Friday, April 25, 2008

And now, back to our regularly scheduled bipolar disorder

Someone recently described me as being "intense." I don't think I'm intense; I'm just a deep thinker. I don't intentionally challenge other people to think that way.

When someone says I'm intense, it's usually a euphemism for "May, you're spinning off into the stratosphere again." A hypomanic brain requires some keeping up with. From the outside, it looks chaotic: a mouth that doesn't stop, sleep that never comes, thoughts that go into new and sometimes fascinating places.

The first time my so-called intensity got totally out of control, George W.Bush had recently been elected. In the months leading up to the election, I was consumed by anxiety that the candidate who embodied everything I detested would be elected. Worse, the other candidate, Al Gore, would not be elected solely because the incumbent had an affair that, although it had absolutely nothing to do with running the country or working in service to the American people, was treated with moral judgment that was elevated to tabloid-like fervor. People actually believed that getting a blow job was akin to breaking the law. It made me stay awake at night and kept my brain spinning in a frenzy of fear related to having neo-conservative hawks massacring the Constitution and marching the country's population into something akin to a far right-wing cult.

When Bush was elected the first time, I spent hours and hours on the Internet stoking my fear by visiting Websites that spoke of conspiracy, diminishing human rights, plots to strip the American people of their privacy, conservative social control, and worse. I printed out articles and emailed these harbingers of doom to everyone I knew. Daily. At least. It was making me physically ill. I was consumed beyond reasonable involvement for even the most concerned of citizens. A lot of my fears came partially true, but since it happened when I was in a rational state, it didn't rock my world at all.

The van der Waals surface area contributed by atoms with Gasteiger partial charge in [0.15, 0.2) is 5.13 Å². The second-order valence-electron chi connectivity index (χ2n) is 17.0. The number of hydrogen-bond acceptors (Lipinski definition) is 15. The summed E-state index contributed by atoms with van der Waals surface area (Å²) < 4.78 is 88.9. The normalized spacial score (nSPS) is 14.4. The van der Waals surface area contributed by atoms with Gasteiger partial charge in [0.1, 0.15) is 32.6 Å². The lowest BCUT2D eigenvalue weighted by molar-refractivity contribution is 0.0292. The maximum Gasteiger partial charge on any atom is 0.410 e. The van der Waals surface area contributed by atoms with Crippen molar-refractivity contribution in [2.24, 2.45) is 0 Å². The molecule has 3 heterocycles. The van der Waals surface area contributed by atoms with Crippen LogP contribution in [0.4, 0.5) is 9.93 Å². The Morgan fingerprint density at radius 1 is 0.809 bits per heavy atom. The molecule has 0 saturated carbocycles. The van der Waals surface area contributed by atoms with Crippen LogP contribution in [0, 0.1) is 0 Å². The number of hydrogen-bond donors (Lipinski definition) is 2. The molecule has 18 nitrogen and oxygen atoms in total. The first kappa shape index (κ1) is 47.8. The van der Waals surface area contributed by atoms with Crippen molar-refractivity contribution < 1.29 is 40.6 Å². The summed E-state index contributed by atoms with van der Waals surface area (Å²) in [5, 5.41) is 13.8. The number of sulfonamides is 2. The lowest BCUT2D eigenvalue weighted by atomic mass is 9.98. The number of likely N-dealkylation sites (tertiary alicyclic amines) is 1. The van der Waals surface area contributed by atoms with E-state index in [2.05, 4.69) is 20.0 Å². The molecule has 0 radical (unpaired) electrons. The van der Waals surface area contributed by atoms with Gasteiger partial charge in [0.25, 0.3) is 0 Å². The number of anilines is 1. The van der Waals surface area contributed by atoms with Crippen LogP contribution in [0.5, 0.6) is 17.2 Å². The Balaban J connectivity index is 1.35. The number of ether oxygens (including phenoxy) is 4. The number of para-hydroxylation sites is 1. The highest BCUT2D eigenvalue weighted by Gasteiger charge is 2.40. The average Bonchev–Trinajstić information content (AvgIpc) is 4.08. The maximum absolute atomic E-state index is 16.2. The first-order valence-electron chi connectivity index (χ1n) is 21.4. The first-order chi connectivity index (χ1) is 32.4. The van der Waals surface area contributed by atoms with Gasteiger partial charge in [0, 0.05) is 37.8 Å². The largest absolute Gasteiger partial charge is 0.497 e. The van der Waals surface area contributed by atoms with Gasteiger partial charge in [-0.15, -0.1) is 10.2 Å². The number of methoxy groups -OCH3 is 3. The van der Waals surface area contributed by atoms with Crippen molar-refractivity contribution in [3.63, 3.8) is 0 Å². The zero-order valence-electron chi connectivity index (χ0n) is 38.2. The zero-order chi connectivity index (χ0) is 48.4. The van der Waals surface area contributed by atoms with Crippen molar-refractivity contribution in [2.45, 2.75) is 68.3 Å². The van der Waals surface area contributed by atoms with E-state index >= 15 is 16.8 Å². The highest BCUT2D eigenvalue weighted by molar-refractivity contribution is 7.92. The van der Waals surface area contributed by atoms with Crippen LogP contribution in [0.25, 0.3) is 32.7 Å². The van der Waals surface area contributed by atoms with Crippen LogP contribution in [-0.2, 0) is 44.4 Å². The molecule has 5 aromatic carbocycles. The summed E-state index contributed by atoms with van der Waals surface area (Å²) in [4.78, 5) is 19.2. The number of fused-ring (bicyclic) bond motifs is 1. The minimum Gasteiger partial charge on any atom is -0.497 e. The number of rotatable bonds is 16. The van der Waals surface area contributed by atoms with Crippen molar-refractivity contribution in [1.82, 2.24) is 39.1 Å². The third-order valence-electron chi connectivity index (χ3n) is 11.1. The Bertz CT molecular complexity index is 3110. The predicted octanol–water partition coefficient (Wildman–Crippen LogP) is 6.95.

I abhor the current administration, though. I'll be relieved when it's over.

Another thing to know is that I am an avid NPR listener. Or was. Most of the last year, NPR was cranking out an overwhelming number of stories about all things Iraq-related. It was getting to be much too much, and then election issues started to crowd out the Iraq stories. The anxiety was coming back. My impatient intolerance started reaching maximum levels very early on. Now, when anything related to Barak, Hillary, or John comes in, I just turn it off. Off, off, off. I can't listen. I'm not disinterested, just anxiety stricken. I can't face the thought of getting caught up in the obsession fueled by worry and hypomanic distortion. I was out of control once, and I owe it to myself and all of the people who know me to manage my behavior appropriately this time around.

This is a very typical coping strategy for those who are faced with bipolar triggers. We tend to latch onto an issue and grow to show an unhealthy, unreasonable, and obsessive interest in things such as politics. For me, it became a tendency to want to warn everyone of the dire consequences of allowing Bush, Rove, and associates to continue unchecked. I overwhelmed myself and everyone around me.

I can't listen to the news this time around. I change the radio station. I cancelled my newspaper, I mute the TV. I am too BP to risk the emotional upheaval and triggered behavior that comes with this particular topic.

I still vote, but I find it a much more rational process if I carefully control the flow of information coming into or out of my head. And in the end, it's all about the in-and-out-of-my head that matters most. Still, it makes me feel very defective because I have a disorder that forces me to change my ability to manage everyday things, including some that I love.

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